Fourth Democratic Presidential Debate: 5 Moments That Mattered

The three Democratic presidential hopefuls faced off in South Carolina.

Here are five moments that mattered at Sunday night's debate, hosted by NBC News and YouTube and held in Charleston, South Carolina:

1. Clinton and Sanders Go Head-to-Head Over Health Care

In one of the most fiery moments of the night, Hillary Clinton and Bernie Sanders went head to head over health care and Clinton's accusation that Sanders wants to dismantle Obamacare.

"We finally have a path to universal health care," Clinton said. "I don’t want to start over again with a contentious debate."

Sanders responded that it's "nonsense" to suggest he would undo the Affordable Care Act. "I helped write it, but we are going to move on top of that to a Medicare for all system."

2. Clinton and Sanders Spar Over Gun Policy

Clinton and Sanders have feuded over gun policy on the trail in early states -- and their battle extended onto the debate stage Sunday night.

"Well, I think Secretary Clinton knows what she says is disingenuous," said Sanders, citing Clinton’s attacks. "I have a D-minus voting record from the NRA."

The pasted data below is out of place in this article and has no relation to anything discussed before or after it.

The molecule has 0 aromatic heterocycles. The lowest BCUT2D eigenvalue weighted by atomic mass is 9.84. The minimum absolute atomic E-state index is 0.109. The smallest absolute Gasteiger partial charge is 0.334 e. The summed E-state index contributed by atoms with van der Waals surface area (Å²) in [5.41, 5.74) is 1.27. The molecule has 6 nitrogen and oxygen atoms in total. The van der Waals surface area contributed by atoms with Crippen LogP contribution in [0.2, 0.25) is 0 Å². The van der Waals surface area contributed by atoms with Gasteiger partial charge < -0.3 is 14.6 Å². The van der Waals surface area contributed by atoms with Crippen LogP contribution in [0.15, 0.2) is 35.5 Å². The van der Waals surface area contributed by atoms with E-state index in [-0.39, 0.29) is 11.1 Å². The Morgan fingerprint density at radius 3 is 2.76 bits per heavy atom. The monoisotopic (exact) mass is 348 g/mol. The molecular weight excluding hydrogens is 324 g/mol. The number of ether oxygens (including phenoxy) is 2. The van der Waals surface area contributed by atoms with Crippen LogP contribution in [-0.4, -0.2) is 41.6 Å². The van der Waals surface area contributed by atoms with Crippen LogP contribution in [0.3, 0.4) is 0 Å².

"I have made it clear, based on Sen. Sanders' own record that he has voted with the NRA, with the gun lobby numerous times," Clinton replied, engaging one of the few issues on which she can attack Sanders from a more liberal position.

3. Wall Street Makes It to the Debate Stage

It was a topic bound to come up: Wall Street and the big banks.

Sanders started with a dig at Clinton, saying: "I don't get personal speaking fees from Goldman Sachs."

Clinton hit back, saying the Vermont senator has "criticized" the president for "taking donations from Wall Street," accusing him of questioning the president's leadership.

Sanders said he worked for the president's elections, calling the two "friends."

Clinton called Sanders' kind words for Obama now "a little strange given what you said about him in 2011," when he said it would be a good idea for Obama to have a primary challenger for his re-election.

4. Sanders Channels Trump With Citing Poll Numbers

Sanders continued: "In terms of polling, guess what, we are running ahead of Secretary Clinton in terms of taking on my good friend, Donald Trump. Beating him by 19 points in New Hampshire, 13 points in the last national poll that I saw."

After calling President Bill Clinton's previous scandals "disgraceful," Sanders lashed out over his frustration trying to focus his campaign on the issues.

"I cannot walk down the street, Secretary Clinton knows that, without being told how much I have to attack Secretary Clinton," Sanders said.

"I'm going to debate Secretary Clinton and Governor O'Malley on the issues facing the American people -- not Bill Clinton's personal behavior," he said.